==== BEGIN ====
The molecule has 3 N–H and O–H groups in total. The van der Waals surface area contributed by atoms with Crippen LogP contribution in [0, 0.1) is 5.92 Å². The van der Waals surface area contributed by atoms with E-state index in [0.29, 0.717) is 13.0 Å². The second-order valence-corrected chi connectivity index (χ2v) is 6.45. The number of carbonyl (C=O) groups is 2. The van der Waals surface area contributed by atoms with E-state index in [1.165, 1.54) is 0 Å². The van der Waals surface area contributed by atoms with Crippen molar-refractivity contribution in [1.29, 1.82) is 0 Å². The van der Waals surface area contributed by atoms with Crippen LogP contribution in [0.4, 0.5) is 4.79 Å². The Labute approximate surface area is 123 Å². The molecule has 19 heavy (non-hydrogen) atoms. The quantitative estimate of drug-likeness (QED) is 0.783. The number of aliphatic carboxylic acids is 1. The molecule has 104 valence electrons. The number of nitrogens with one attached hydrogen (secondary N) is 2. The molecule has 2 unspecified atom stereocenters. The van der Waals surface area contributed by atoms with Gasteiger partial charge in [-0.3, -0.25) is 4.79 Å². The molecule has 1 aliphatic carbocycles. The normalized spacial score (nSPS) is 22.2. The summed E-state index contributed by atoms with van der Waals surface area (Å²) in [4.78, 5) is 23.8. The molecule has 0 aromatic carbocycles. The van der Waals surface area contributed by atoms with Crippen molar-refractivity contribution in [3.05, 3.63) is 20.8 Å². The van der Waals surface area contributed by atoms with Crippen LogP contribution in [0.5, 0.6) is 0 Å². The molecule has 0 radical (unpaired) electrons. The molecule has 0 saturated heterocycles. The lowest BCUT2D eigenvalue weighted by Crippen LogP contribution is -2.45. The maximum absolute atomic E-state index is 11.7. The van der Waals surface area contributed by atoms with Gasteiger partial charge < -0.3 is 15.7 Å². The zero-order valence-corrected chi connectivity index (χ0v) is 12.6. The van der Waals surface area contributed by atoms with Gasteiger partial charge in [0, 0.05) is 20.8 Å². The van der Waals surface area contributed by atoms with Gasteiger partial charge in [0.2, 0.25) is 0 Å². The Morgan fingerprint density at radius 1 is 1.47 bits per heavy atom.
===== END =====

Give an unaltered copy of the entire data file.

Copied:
The molecule has 3 N–H and O–H groups in total. The van der Waals surface area contributed by atoms with Crippen LogP contribution in [0, 0.1) is 5.92 Å². The van der Waals surface area contributed by atoms with E-state index in [0.29, 0.717) is 13.0 Å². The second-order valence-corrected chi connectivity index (χ2v) is 6.45. The number of carbonyl (C=O) groups is 2. The van der Waals surface area contributed by atoms with E-state index in [1.165, 1.54) is 0 Å². The van der Waals surface area contributed by atoms with Crippen molar-refractivity contribution in [1.29, 1.82) is 0 Å². The van der Waals surface area contributed by atoms with Crippen LogP contribution in [0.4, 0.5) is 4.79 Å². The Labute approximate surface area is 123 Å². The molecule has 19 heavy (non-hydrogen) atoms. The quantitative estimate of drug-likeness (QED) is 0.783. The number of aliphatic carboxylic acids is 1. The molecule has 104 valence electrons. The number of nitrogens with one attached hydrogen (secondary N) is 2. The molecule has 2 unspecified atom stereocenters. The van der Waals surface area contributed by atoms with Gasteiger partial charge in [-0.3, -0.25) is 4.79 Å². The molecule has 1 aliphatic carbocycles. The normalized spacial score (nSPS) is 22.2. The summed E-state index contributed by atoms with van der Waals surface area (Å²) in [4.78, 5) is 23.8. The molecule has 0 aromatic carbocycles. The van der Waals surface area contributed by atoms with Crippen molar-refractivity contribution in [3.05, 3.63) is 20.8 Å². The van der Waals surface area contributed by atoms with Crippen LogP contribution in [0.5, 0.6) is 0 Å². The molecule has 0 radical (unpaired) electrons. The molecule has 0 saturated heterocycles. The lowest BCUT2D eigenvalue weighted by Crippen LogP contribution is -2.45. The maximum absolute atomic E-state index is 11.7. The van der Waals surface area contributed by atoms with Gasteiger partial charge < -0.3 is 15.7 Å². The zero-order valence-corrected chi connectivity index (χ0v) is 12.6. The van der Waals surface area contributed by atoms with Gasteiger partial charge in [0, 0.05) is 20.8 Å². The van der Waals surface area contributed by atoms with Gasteiger partial charge in [0.2, 0.25) is 0 Å². The Morgan fingerprint density at radius 1 is 1.47 bits per heavy atom.